Review: Loitering

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As a big comedy fan, KEITH.’s Loitering is a really refreshing take on what sketch comedy can be. It feels at home on City Theatre’s intimate stage, which creates the ideal atmosphere for such an innovative sketch show. Some aspects of the show could benefit from some attention, but overall the show is certainly entertaining and enjoyable.

The cast, armed with minimal props and their signature Hawaiian shirts, work together really well. For just five people, the show has a large array of unique characters, and never feels like someone’s missing. They have a great sense of cohesion as a troupe, which is typified between and Arthur Drury’s Stormtrooper and Darth Vader characters. That sketch is a particular favourite, being one of many which feel very well-rehearsed. However, I must mention some other highlights.

For just five people, the show has a large array of unique characters, and never feels like someone’s missing

The show’s opening witches sketch is a great choice, establishing the tone very well for the rest of the show. Arthur’s whimsical characterisation is delightful, and the sketch’s darker undertones are a great fit for KEITH.’s typical style. This sketch’s ending also introduces Phoenix Ashworth’s policeman character, who recurs throughout the show. After the policeman’s second appearance, comes a sketch about Chris Evans. and Patrick O’Connell are both very well-cast in their roles here and play off each other really well. A mention must also go to the writer of this sketch, as it has some hilarious lines.

Unfortunately, a collection of sketches in the middle of the show are slightly too crude for my taste. I feel it overuses shock, perhaps being extreme for extremity’s sake. This is an unfortunate overall theme of the show, and once the shock value wears off, the cruder material starts to feel a little awkward. A more varied selection of subject matter and styles would benefit the show. Some of the better extreme sketches elsewhere in the show could probably benefit from this section being toned down too, as it makes them suffer somewhat.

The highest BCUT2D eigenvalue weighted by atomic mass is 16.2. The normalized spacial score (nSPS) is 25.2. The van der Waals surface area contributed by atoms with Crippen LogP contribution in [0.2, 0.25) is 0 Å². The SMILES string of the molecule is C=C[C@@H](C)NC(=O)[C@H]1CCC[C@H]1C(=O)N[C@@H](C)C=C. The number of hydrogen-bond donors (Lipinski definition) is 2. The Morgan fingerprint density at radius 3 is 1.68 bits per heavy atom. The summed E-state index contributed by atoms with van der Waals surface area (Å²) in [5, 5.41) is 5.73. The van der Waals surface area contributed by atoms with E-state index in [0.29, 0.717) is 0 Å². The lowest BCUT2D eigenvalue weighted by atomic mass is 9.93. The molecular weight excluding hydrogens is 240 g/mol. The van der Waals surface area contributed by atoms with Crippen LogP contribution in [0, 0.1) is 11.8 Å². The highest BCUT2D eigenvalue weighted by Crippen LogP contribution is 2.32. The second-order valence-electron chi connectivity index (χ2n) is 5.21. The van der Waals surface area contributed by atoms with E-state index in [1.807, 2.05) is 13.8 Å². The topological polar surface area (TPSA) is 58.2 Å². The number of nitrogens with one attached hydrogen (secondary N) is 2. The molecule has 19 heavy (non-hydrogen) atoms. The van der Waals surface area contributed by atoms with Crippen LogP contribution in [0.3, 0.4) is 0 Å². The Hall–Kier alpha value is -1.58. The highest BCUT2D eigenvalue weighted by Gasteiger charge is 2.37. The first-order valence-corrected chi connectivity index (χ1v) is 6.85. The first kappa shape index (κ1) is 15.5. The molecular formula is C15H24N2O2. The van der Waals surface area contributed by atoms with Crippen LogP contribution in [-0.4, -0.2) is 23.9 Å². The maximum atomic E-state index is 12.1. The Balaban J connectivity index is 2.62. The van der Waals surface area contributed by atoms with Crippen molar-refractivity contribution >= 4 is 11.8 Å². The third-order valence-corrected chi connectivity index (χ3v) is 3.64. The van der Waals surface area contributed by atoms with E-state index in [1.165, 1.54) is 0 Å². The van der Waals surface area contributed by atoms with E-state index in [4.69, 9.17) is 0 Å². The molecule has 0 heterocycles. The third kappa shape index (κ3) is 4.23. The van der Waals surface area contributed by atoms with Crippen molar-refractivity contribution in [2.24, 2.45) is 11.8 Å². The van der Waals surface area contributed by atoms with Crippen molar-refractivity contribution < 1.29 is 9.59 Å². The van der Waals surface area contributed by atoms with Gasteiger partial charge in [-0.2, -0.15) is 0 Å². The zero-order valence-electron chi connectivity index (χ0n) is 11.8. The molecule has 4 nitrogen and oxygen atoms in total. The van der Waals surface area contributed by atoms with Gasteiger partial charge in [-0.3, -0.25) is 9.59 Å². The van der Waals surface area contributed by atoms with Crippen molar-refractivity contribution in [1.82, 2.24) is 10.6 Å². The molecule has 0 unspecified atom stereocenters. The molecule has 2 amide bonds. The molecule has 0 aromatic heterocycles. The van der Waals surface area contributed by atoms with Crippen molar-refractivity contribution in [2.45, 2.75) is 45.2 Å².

However, there are other sketches which then win the audience back over, including a brilliantly observational sketch about Jack Whitehall. Ashworth stands out here as a very confident performer, he commands an impressive stage presence and proves himself an integral piece of the troupe. I also love the Bible book reviews sketch. This is so tightly written, yet its snappiness doesn’t compromise the sketch’s escalation. If anything, when stripped of other lines, the sketch’s jokes are highlighted more and put me in stitches.

For me, Loitering is defined by its signature flowing structure. The first policeman sketch serves to guide the audience into this, as well as being funny in its own right. This flow is then re-established with a poem that provides a great change of pace and continues throughout the show. Arguably, the sketches then lack a sense of finality given by more traditional punchlines, but I love the transitional nature of the sketches, and the frequent use of the policeman as a surrogate punchline is executed to a tee.

Loitering is defined by its signature flowing structure

The show also makes use of sounds, music, blackouts, and other occasional lighting effects, provided expertly by production manager Matthew Fox. His timing is spot-on, punctuating sketches perfectly, and this use of tech contributes well to the rolling style of the show.

The show’s writers clearly always keep their eye on the big picture, and clever use of callbacks and other structural devices in the writing makes for a very cohesive show. Some roles are clearly written for particular cast members, allowing for delightful performances. However, the cast isn’t typecast in the various sketches, it feels more like they each have a clear stage persona with which they interpret their various characters. This is really incredible and culminates in the wonderfully chaotic ending sequence. It lifts the writing by giving the cast an extra dimension, and I’m really excited to see how this troupe develops these personas as they write and perform more together.

Image: KEITH.

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